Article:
For the major area of their degree, all legal studies students take five required legal studies courses:
In addition to these five courses, legal studies students take several elective courses in law. The elective courses that students choose from include: Tort Law (Personal Injury Law), Family Law, Real Estate Law, Bankruptcy Law, Insurance Law, Probate Law, Elder Law, Corporate Law, Contracts, Intellectual Property Law, Employment Law, Immigration Law, Constitutional Law, Penal Law (Criminal Law), Criminal Procedure, Evidence, Advanced Legal Research and Writing, and Trial Advocacy.
Students who successfully complete our two real estate law courses can sit for the New York State Real Estate Salesperson Licensing Exam.
St. John’s legal studies students have many opportunities to engage with the broader university and legal communities outside of the classroom.
Legal studies students have the opportunity to apply to participate in several graduate school pathway programs:
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Explore opportunities at St. John's with our pathway generator.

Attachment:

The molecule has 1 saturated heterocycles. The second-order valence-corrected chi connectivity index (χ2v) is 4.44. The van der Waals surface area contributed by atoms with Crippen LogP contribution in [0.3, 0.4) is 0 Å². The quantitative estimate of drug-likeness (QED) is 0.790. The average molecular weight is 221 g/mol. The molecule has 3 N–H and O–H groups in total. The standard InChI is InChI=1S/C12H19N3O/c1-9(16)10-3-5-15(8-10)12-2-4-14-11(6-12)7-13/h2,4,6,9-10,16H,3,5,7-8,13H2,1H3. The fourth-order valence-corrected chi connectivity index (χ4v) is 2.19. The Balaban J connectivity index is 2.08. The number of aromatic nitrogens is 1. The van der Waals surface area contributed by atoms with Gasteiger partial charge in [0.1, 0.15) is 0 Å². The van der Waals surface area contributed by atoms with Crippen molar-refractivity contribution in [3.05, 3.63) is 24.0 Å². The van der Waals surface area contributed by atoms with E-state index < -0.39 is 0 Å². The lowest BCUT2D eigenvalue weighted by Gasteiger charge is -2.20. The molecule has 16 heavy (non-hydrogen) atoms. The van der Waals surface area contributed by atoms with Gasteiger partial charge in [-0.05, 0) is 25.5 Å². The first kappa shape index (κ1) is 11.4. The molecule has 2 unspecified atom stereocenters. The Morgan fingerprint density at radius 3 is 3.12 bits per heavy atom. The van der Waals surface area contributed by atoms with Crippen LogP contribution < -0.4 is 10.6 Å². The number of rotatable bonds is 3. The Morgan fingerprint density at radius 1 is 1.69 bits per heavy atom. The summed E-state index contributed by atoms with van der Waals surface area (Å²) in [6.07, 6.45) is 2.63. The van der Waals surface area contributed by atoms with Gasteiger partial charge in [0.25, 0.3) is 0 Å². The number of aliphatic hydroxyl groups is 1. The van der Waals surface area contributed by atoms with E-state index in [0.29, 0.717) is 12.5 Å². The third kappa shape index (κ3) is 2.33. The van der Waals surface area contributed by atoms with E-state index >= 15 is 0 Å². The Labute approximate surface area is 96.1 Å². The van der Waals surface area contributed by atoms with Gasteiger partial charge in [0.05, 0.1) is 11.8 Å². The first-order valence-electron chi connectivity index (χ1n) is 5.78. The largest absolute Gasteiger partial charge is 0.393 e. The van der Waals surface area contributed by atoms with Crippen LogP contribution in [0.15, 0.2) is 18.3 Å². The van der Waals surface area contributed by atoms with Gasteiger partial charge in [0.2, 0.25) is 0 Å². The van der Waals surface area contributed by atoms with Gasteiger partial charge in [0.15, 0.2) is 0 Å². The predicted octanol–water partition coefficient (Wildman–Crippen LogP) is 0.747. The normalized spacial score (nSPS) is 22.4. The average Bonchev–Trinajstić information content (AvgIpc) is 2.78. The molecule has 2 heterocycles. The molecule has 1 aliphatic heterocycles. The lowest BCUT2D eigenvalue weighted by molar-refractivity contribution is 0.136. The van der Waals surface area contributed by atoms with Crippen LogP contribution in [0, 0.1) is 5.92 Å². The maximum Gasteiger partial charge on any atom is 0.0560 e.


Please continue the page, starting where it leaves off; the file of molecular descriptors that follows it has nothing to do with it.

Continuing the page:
As a student in the J.D./LL.M. joint degree program, you complete both your J.D. degree and your LL.M. degree in Bankruptcy or Real Estate in as little as seven semesters.
Accelerate your path to law by pursuing a combined B.A./J.D. program.
The dual Bachelor of Science and Juris Doctor program permits you to enter the St. John’s University School of Law before completing your bachelor’s degree and to complete your academic training in six years, earning an undergraduate degree from the College of Professional Studies and a Juris Doctor degree from St. John’s Law.
The Nation's Only LL.M. Dedicated to Bankruptcy Law
The Business Law minor encompasses all the laws that dictate how to form and run a business. The minor deals with the collection of legal requirements around forming, operating, dissolving, and engaging with a business. The Business Law minor also includes state and federal laws, as well as administrative regulations.
The combined Bachelor of Science (B.S.) and Master of Arts (M.A.) program in Criminal Justice and Sociology will allow you to develop these valuable skills and complete both degrees in just five years of full-time study.
This program prepares students for career opportunities in the criminal justice field.